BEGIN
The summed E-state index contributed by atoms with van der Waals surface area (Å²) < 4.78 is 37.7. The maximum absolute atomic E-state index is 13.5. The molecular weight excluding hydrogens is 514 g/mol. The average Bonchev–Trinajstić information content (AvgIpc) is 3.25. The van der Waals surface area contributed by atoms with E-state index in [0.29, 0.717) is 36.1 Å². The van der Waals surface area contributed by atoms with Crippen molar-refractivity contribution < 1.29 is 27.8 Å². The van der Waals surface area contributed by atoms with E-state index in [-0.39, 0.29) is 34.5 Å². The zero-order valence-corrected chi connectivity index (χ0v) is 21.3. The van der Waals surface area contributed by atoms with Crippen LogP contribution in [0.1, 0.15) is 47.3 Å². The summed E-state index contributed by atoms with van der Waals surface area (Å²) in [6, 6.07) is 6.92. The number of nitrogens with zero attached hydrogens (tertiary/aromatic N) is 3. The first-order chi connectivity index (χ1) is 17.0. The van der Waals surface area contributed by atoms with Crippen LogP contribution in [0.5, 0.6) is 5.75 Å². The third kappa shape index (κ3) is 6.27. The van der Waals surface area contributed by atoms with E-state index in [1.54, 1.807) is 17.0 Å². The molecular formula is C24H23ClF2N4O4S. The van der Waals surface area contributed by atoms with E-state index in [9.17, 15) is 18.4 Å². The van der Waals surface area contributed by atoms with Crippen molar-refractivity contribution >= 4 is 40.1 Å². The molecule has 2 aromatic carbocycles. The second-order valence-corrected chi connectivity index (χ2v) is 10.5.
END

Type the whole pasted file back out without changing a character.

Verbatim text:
The summed E-state index contributed by atoms with van der Waals surface area (Å²) < 4.78 is 37.7. The maximum absolute atomic E-state index is 13.5. The molecular weight excluding hydrogens is 514 g/mol. The average Bonchev–Trinajstić information content (AvgIpc) is 3.25. The van der Waals surface area contributed by atoms with E-state index in [0.29, 0.717) is 36.1 Å². The van der Waals surface area contributed by atoms with Crippen molar-refractivity contribution < 1.29 is 27.8 Å². The van der Waals surface area contributed by atoms with E-state index in [-0.39, 0.29) is 34.5 Å². The zero-order valence-corrected chi connectivity index (χ0v) is 21.3. The van der Waals surface area contributed by atoms with Crippen LogP contribution in [0.1, 0.15) is 47.3 Å². The summed E-state index contributed by atoms with van der Waals surface area (Å²) in [6, 6.07) is 6.92. The number of nitrogens with zero attached hydrogens (tertiary/aromatic N) is 3. The first-order chi connectivity index (χ1) is 17.0. The van der Waals surface area contributed by atoms with Crippen LogP contribution in [0.5, 0.6) is 5.75 Å². The third kappa shape index (κ3) is 6.27. The van der Waals surface area contributed by atoms with E-state index in [1.54, 1.807) is 17.0 Å². The molecular formula is C24H23ClF2N4O4S. The van der Waals surface area contributed by atoms with E-state index in [9.17, 15) is 18.4 Å². The van der Waals surface area contributed by atoms with Crippen molar-refractivity contribution >= 4 is 40.1 Å². The molecule has 2 aromatic carbocycles. The second-order valence-corrected chi connectivity index (χ2v) is 10.5.